1 cup of coconut milk
1 cup of beef bone broth
1 teaspoon salt
2 tablespoons fish sauce or soy sauce as an alternative
2 teaspoons coconut sugar
1 stalk of lemongrass, tough outer layers removed, tender inner stalk cut lengthwise and slightly pounded
6-7 kaffir lime leaves, slightly crushed (I found Whole Foods brand dry lime leaves), or the zest of 1 lime cut into slivers

Main ingredients
2 cups bite-size pieces firm fish fillets such as sea bas, or snapper, or beef, pork , or chicken
2 cups of mixed vegetables, chopped into bite-size pieces

Cilantro leaes, roughly chopped

Pound the salt and garlic together in a mortar until they form a paste. Add the remaining chile paste ingredients one at a time, adding the next only after the previous one has been incorporated into the paste. The paste will keep in an airtight container, refrigerated, for up to a month.

Combine the coconut cream and chile paste (I didn´t add all of the paste,  and left about 2 tablespoons of it behind to use on a different occasion). Heat in a medium saucepan over medium-high heat until the oil separates out and the oil bubbles take on the color of the chile paste, stirring frequently.  Add the coconut cream and milk combined and stir to mix. When the mixture comes to a boil, add the salt, fish sauce, coconut sugar, lemongrass,  and lime leaves.  When it boils again, reduce the heat to medium-low and simmer for 10-15 minutes (if making the curry broth ahead, let cool completely at this point and refrigerate. It will keep overnight. Bring to a boil before adding the meat and vegetables).

Add the main ingredients to the simmering broth. Once they are cooked, serve immediately. Garnish with chopped cilantro leaves.



The richness of duck meat is counterbalanced by the tanginess of the balsamic and pomegranate in this recipe. This is a very easy to make recipe, but it sounds and looks fancy. It would make a nice dinner party main dish. If you are able to find fresh pomegranates, reserve some of the seeds to garnish the final dish.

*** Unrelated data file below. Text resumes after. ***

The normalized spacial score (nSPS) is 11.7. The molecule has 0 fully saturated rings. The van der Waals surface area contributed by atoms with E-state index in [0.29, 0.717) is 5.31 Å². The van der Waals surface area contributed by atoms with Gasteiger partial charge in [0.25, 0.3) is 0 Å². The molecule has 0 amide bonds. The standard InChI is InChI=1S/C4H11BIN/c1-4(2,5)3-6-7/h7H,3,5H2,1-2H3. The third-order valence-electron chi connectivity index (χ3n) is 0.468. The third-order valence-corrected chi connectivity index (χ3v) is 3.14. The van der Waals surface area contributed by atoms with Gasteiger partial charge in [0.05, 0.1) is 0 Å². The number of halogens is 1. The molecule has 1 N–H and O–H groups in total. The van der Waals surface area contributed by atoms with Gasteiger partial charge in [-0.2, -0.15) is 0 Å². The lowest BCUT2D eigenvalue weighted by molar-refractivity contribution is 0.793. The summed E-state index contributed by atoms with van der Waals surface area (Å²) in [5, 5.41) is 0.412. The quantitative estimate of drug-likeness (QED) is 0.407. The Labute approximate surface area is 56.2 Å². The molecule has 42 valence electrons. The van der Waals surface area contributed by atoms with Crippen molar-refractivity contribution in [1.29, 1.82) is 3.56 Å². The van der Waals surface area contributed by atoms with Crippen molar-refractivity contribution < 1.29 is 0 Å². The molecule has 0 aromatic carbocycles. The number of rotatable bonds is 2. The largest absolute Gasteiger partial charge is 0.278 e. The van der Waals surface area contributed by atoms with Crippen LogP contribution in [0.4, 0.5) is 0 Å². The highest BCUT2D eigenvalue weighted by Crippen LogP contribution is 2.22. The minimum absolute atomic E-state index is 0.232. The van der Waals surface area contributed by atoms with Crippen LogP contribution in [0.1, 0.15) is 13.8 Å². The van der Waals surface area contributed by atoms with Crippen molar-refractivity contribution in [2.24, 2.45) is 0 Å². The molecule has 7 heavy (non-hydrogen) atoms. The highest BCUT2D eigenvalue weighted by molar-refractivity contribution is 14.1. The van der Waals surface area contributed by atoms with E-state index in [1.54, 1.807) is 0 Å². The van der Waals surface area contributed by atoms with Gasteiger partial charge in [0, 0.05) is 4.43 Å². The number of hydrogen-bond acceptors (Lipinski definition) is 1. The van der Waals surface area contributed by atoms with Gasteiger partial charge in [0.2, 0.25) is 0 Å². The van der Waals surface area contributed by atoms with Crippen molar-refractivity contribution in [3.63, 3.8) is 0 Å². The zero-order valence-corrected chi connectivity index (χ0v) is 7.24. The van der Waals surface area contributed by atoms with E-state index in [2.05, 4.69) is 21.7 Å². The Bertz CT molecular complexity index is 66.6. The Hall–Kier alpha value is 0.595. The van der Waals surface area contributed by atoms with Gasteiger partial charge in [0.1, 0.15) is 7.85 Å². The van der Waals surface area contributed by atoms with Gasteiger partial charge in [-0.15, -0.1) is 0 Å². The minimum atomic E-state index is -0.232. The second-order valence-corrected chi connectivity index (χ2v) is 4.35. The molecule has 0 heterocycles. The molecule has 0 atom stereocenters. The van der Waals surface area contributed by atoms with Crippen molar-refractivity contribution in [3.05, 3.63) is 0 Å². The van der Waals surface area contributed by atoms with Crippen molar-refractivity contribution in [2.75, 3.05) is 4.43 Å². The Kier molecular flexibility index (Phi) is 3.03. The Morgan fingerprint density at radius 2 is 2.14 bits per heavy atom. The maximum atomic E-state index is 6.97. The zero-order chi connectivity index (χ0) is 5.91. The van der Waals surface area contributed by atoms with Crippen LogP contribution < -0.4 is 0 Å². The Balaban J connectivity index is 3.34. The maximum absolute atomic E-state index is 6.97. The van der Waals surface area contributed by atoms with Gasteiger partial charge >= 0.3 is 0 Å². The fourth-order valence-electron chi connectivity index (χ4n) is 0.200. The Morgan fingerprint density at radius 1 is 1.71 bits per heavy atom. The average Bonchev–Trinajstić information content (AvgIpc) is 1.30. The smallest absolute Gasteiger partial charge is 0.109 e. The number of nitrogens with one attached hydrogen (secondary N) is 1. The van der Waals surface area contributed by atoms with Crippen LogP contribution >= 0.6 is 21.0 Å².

Serves 4

2 duck breasts
1/2 cup of balsamic vinegar
The juice of 2 pomegranates or 1 cup of store-bought pomegranate juice
2/3 cup of beef bone broth
1 tablespoon of butter
Salt and pepper

Score the skin side of the duck breasts making diagonal cuts in opposite directions to form diamond shapes. Rub salt and pepper all around.

Using a medium sized pan that is oven proof (preferably cast iron), sear the duck skin side down until golden, about 3-5 minutes.  Flip the duck sear for 5 minutes more for medium-rare, or 8 minutes for medium.  Transfer the duck to a cutting board. Let it rest for a few minutes while you prepare the sauce.

Discard the fat from the pan, and over medium high heat, deglaze the pan with the balsamic. Reduce by half.  Add the pomegranate juice, and reduce by half again. Add the bone broth, bring to a boil, turn the heat down, and reduce by half one more time. Season to taste with salt and pepper. Swirl the butter in, and remove from the heat immediately. Leave the sauce undisturbed for a few minutes. It will thicken and acquire a syrup consistency.

Slice the duck, and serve drizzled with the sauce, and sprinkled with fresh pomegranate seeds.